A new study published in Cancer, the official journal of the American Cancer Society, has found that the cervical cancer death rate is much higher than previously thought. The study also uncovered an alarming disparity between the death rates for black women and white women. Deaths from cervical cancer have always been higher among black women, but flawed methods have prevented health officials from realizing how much higher. Before the study, they estimated the death rate to be 5.7 per 100,000 for black women and 3.2 per 100,000 for white women.
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Nimmi Kapoor, MD, a fellowship-trained, board-certified oncology surgeon, has been appointed Medical Director of Breastlink at the Encino Breast Care Center. Breastlink will relocate to the Integrated Cancer Institute upon the opening of its doors next year.
Lung cancer screening can detect tumors while they are still small and more likely to be successfully treated. Low-dose computed tomography (LDCT) is an effective lung cancer screening tool appropriate for high-risk patients. For specific patients, the American Society of Clinical Oncology, American Cancer Society and U.S. Preventive Services Task Force (USPSTF) all recommend annual LDCT to screen for lung cancer.
Lung cancer accounts for more than one-quarter of all cancer deaths, according to the American Cancer Society. It is the cause of more deaths than breast, prostate and colorectal cancers combined. While you cannot completely eliminate your risk for lung cancer, there are steps you can take to prevent lung cancer. In recognition of Lung Cancer Awareness Month, November, take time to learn about lung cancer prevention.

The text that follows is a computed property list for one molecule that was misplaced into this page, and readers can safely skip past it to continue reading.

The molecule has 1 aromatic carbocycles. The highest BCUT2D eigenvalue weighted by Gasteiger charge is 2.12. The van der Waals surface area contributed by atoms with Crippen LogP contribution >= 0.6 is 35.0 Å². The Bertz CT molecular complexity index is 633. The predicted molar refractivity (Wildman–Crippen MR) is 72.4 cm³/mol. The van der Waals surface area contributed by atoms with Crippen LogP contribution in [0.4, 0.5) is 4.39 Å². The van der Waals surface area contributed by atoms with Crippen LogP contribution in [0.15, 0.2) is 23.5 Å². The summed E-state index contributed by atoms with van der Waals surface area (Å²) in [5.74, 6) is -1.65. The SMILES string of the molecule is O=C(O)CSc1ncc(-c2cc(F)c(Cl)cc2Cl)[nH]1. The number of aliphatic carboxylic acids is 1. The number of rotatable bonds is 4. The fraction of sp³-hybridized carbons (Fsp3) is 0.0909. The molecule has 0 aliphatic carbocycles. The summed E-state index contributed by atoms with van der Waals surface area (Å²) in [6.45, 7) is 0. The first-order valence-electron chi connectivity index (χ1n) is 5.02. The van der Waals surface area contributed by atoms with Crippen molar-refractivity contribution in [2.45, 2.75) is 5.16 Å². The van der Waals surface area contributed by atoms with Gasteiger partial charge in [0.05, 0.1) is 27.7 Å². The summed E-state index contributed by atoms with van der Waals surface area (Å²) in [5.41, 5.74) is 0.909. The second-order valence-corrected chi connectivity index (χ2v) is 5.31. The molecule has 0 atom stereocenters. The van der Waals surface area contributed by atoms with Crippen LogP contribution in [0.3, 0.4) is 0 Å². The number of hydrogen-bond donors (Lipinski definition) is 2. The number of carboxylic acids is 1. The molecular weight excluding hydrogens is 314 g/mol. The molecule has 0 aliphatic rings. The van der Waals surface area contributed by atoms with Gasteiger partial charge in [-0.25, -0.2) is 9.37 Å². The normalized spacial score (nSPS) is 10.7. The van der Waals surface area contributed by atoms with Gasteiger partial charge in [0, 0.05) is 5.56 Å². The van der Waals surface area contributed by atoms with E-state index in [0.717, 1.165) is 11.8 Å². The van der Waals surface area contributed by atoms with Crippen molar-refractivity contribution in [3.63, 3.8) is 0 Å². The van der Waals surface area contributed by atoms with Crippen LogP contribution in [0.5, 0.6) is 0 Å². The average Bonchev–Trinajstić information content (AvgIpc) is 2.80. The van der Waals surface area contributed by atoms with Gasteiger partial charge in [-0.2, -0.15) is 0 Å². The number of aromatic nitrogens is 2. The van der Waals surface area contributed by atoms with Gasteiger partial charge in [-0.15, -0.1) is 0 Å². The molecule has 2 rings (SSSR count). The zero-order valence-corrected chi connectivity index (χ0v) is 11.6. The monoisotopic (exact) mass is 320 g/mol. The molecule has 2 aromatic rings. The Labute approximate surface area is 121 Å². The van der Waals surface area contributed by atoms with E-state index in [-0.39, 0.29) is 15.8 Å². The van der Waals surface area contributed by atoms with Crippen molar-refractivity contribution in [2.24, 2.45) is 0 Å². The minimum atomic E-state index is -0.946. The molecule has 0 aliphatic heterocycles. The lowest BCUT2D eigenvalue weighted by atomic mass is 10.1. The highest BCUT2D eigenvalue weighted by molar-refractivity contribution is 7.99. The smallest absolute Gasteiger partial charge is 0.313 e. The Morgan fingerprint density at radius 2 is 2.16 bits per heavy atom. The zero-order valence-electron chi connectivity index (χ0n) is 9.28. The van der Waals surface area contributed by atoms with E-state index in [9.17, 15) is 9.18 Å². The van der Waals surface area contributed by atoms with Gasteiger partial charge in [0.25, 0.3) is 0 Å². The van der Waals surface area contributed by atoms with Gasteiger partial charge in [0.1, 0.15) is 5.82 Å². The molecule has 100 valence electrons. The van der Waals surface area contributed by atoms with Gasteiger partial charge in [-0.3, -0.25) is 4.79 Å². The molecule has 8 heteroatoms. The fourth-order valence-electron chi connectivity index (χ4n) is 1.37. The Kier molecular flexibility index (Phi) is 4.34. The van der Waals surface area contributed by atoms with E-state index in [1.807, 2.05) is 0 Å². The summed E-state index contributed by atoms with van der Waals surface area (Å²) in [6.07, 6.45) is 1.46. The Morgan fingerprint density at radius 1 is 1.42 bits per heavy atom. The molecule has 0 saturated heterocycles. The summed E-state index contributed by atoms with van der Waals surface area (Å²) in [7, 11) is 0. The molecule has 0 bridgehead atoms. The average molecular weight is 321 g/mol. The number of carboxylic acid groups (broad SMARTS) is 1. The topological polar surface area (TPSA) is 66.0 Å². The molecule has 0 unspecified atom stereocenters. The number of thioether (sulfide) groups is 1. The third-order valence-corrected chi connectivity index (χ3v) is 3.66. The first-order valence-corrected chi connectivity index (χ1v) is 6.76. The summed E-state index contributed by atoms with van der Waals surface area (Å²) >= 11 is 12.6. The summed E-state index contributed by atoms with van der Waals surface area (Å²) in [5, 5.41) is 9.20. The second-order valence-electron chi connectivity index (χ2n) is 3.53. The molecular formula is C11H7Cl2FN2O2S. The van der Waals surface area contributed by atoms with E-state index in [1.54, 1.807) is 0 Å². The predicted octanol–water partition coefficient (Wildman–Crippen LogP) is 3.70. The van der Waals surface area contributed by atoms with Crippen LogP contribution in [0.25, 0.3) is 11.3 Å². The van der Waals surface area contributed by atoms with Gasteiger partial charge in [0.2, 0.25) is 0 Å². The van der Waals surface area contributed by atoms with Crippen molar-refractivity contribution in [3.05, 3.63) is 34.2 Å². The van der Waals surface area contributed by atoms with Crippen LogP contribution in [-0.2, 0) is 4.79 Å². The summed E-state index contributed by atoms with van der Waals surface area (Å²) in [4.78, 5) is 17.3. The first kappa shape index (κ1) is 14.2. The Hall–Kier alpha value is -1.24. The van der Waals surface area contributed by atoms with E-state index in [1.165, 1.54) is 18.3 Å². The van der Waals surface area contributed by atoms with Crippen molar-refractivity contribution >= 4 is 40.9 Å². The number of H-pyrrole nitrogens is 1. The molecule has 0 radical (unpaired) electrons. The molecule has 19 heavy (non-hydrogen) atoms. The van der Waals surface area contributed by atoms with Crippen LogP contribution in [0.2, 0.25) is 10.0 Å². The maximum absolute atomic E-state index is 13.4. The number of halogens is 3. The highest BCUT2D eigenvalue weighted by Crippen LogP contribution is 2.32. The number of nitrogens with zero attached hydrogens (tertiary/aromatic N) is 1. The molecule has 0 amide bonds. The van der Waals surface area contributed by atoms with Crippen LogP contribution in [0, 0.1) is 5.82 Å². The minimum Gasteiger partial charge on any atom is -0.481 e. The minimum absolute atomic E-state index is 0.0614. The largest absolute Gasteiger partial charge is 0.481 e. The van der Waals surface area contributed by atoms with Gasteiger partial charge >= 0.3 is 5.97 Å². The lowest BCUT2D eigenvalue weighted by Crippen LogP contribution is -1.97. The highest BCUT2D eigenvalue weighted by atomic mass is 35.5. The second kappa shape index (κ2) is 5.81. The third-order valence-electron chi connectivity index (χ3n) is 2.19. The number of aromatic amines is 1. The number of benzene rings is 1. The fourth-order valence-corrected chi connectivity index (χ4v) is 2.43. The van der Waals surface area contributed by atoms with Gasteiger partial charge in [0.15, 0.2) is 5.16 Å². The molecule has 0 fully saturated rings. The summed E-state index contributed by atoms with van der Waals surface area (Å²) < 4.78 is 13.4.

Every October, individuals and entities across the nation participate in an annual campaign to increase awareness of breast cancer. Breast cancer is the most common non-skin cancer in women and a leading cause of cancer death. The American Cancer Society estimates that approximately 230,000 women will be diagnosed with breast cancer in 2015 and that around 40,000 will die from this disease. This year, learn how you can reduce your risk for breast cancer by eating healthy and living a physically active lifestyle.
Mammography uses X-ray technology to produce images of breast tissue. These images can reveal tumors and other abnormalities, such as lumps and calcifications. As a screening exam, mammography is proven to save lives. Many health care professionals and organizations, including the American Cancer Society, agree that women should be screened annually beginning at age 40.
Prostate cancer is the second leading cancer cause of death in men. More than 1 in 8 men will be diagnosed with prostate cancer during their lifetimes. When men are diagnosed with prostate cancer, they will likely have many questions. Every September is Prostate Cancer Awareness Month. Its purpose is to help improve knowledge and understanding about this disease. This month, take time to learn about prostate cancer treatments.
At the age of sixteen, I was volunteering at the Children’s Hospital of Orange County in the recreational therapy department on the oncology floor. It was then that I witnessed what a diagnosis of cancer can do to a child and a family. In many ways, such a diagnosis not only unravels one’s world but also the worlds of those around them.
September is Thyroid Cancer Awareness Month. Thyroid cancer diagnoses have increased recently according to the American Cancer Society. More than 60,000 are likely to be diagnosed in 2015. Thyroid cancer is often treated successfully when detected early. To increase your chances for early detection, take time this month to raise your awareness about thyroid cancer.
In recent news, journalist Tom Brokaw discussed his personal journey with cancer in an interview on NBC’s Dateline. Brokaw was diagnosed in 2013 with multiple myeloma. This cancer often causes bone problems, including fractures of the spine. Brokaw’s battle with multiple myeloma began with spinal fractures, which were treated with kyphoplasty.